New Book Tells the Complexity of Building a Massive Canal System

Jul 26, 2012

Richard Lanyon writes about an innovative public works engineering effort to save Chicago from a perilous nuisance and public health crisis.

To accomplish the reversing of the flow of a river wouldn’t be possible today. But to Chicago, near the end of the 19th Century, it became a matter of survival. Though it is an unlikely place for a large city, with flat topography and poor drainage, being on the shore of the Great Lakes and near to a river into the continent, Chicago was destined to be. Building the Canal to Save Chicago written by Richard Lanyon tells the story of the complexity of implementing a massive and innovative public works engineering system to save Chicago from a perilous nuisance and public health crisis.
During the 1800s, Chicago’s location appealed to westward expansion pioneers who traveled by water. A city was born, the railroads replaced water transport, population surged, and the lake was both the water supply and toilet. The river became overwhelmed with the commerce of a port city and its sewage. Flooding from the interior tore through the city to get to the lake. Without sewage treatment, it was decided to breach a sub continental divide, send the sewage away and save the lake. It received legislative blessing with the promise of a navigable canal. Chicago’s own shoulder-to-the-wheel determination made it work. The river was transformed into a canal flowing the other way. Without the infrastructure of this canal system, Chicago may not have survived the limitations of the natural systems to become the vibrant metropolis that it is today.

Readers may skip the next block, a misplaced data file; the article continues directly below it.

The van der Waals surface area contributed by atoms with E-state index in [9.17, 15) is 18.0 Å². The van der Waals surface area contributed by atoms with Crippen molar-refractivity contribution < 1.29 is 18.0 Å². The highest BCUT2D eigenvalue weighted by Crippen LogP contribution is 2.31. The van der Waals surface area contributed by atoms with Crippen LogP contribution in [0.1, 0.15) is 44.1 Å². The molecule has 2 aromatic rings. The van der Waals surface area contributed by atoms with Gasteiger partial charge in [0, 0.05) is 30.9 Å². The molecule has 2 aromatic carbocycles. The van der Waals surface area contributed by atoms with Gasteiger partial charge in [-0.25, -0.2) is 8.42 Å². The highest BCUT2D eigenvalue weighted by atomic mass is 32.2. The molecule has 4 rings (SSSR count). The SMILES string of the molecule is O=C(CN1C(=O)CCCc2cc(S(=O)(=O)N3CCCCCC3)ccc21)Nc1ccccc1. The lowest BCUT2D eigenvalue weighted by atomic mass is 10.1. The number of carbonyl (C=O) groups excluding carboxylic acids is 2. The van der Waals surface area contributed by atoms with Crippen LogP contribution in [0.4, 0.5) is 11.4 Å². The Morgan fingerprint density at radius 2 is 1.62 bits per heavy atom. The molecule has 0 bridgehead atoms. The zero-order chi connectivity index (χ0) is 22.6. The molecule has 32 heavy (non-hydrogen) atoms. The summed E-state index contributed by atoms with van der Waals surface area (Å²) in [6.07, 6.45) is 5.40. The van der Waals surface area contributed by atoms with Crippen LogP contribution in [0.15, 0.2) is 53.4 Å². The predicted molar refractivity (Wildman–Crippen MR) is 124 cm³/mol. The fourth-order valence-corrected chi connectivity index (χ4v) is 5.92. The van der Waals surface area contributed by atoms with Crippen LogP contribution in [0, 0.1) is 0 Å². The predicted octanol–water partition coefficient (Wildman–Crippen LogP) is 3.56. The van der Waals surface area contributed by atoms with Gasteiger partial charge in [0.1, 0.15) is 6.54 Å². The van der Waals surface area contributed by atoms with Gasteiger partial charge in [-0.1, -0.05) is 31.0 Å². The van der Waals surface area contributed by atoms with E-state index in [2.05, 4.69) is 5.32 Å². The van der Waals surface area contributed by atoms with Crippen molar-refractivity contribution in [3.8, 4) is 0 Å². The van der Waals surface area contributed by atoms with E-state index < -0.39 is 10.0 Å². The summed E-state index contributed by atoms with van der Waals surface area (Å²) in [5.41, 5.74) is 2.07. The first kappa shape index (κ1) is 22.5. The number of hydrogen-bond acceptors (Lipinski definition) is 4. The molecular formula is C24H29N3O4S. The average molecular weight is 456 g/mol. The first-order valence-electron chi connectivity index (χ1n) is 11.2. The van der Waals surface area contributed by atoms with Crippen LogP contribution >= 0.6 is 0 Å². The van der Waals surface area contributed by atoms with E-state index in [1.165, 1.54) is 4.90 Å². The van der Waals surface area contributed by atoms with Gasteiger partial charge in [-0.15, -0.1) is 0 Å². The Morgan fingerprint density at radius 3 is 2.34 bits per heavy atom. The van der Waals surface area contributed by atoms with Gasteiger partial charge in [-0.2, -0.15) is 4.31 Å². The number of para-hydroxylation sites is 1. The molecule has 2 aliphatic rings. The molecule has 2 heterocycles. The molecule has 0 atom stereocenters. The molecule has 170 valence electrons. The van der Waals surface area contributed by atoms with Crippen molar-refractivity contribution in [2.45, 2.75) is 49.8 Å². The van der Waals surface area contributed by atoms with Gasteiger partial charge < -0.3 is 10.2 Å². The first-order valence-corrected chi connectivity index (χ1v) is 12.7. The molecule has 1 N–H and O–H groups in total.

Chicago is a city that went on to grow and prosper because of the pioneering effort of its local leaders who conceived, financed, and implemented the canal system. After more than a century of service, the canal system continues to provide economy and efficiency in water transportation, protects public health and welfare by efficient drainage of treated wastewater and urban storm water, offers an amenity for waterfront property, allows reuse of water for industrial cooling, and is an outlet for those seeking water recreation in an intense urban setting.
This book imparts to readers the history of this little understood canal system in Chicago. With its flat topography, any disturbance of the surface drainage system may have profound effects on the future welfare of the city.
Technically oriented readers will enjoy reading the details of the engineering and construction challenges in building the canal and many bridges. Those who may feel technically challenged will enjoy the photographs and captions. The rich archive of photographs is a story in itself.

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